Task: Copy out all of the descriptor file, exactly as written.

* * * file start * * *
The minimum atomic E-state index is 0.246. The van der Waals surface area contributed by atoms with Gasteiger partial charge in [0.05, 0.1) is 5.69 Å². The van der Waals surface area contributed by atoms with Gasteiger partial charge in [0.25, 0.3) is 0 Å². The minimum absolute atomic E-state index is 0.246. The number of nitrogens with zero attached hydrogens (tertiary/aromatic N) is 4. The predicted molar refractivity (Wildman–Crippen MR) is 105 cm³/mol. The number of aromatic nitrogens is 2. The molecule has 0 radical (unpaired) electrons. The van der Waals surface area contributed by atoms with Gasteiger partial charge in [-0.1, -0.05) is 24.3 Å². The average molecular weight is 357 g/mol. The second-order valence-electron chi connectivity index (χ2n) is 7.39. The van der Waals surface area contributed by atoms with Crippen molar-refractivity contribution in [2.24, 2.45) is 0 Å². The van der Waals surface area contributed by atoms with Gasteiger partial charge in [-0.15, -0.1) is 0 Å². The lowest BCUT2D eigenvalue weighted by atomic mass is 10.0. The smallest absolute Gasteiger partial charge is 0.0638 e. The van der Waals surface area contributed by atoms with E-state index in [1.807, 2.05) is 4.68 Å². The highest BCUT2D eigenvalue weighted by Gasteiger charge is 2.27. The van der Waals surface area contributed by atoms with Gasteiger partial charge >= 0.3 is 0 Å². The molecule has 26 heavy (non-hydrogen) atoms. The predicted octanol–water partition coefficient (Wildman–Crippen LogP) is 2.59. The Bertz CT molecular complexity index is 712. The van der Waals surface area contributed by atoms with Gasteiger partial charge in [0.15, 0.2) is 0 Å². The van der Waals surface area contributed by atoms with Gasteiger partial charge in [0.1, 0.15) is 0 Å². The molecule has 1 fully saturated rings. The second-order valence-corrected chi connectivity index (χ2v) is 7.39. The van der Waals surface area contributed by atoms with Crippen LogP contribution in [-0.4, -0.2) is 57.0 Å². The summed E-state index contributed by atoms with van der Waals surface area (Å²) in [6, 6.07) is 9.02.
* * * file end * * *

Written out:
The minimum atomic E-state index is 0.246. The van der Waals surface area contributed by atoms with Gasteiger partial charge in [0.05, 0.1) is 5.69 Å². The van der Waals surface area contributed by atoms with Gasteiger partial charge in [0.25, 0.3) is 0 Å². The minimum absolute atomic E-state index is 0.246. The number of nitrogens with zero attached hydrogens (tertiary/aromatic N) is 4. The predicted molar refractivity (Wildman–Crippen MR) is 105 cm³/mol. The number of aromatic nitrogens is 2. The molecule has 0 radical (unpaired) electrons. The van der Waals surface area contributed by atoms with Gasteiger partial charge in [-0.1, -0.05) is 24.3 Å². The average molecular weight is 357 g/mol. The second-order valence-electron chi connectivity index (χ2n) is 7.39. The van der Waals surface area contributed by atoms with Crippen molar-refractivity contribution in [2.24, 2.45) is 0 Å². The van der Waals surface area contributed by atoms with Gasteiger partial charge in [-0.15, -0.1) is 0 Å². The lowest BCUT2D eigenvalue weighted by atomic mass is 10.0. The smallest absolute Gasteiger partial charge is 0.0638 e. The van der Waals surface area contributed by atoms with E-state index in [1.807, 2.05) is 4.68 Å². The highest BCUT2D eigenvalue weighted by Gasteiger charge is 2.27. The van der Waals surface area contributed by atoms with Gasteiger partial charge >= 0.3 is 0 Å². The molecule has 26 heavy (non-hydrogen) atoms. The predicted octanol–water partition coefficient (Wildman–Crippen LogP) is 2.59. The Bertz CT molecular complexity index is 712. The van der Waals surface area contributed by atoms with Gasteiger partial charge in [0.15, 0.2) is 0 Å². The van der Waals surface area contributed by atoms with Gasteiger partial charge in [0.1, 0.15) is 0 Å². The molecule has 1 fully saturated rings. The second-order valence-corrected chi connectivity index (χ2v) is 7.39. The van der Waals surface area contributed by atoms with Crippen LogP contribution in [-0.4, -0.2) is 57.0 Å². The summed E-state index contributed by atoms with van der Waals surface area (Å²) in [6, 6.07) is 9.02.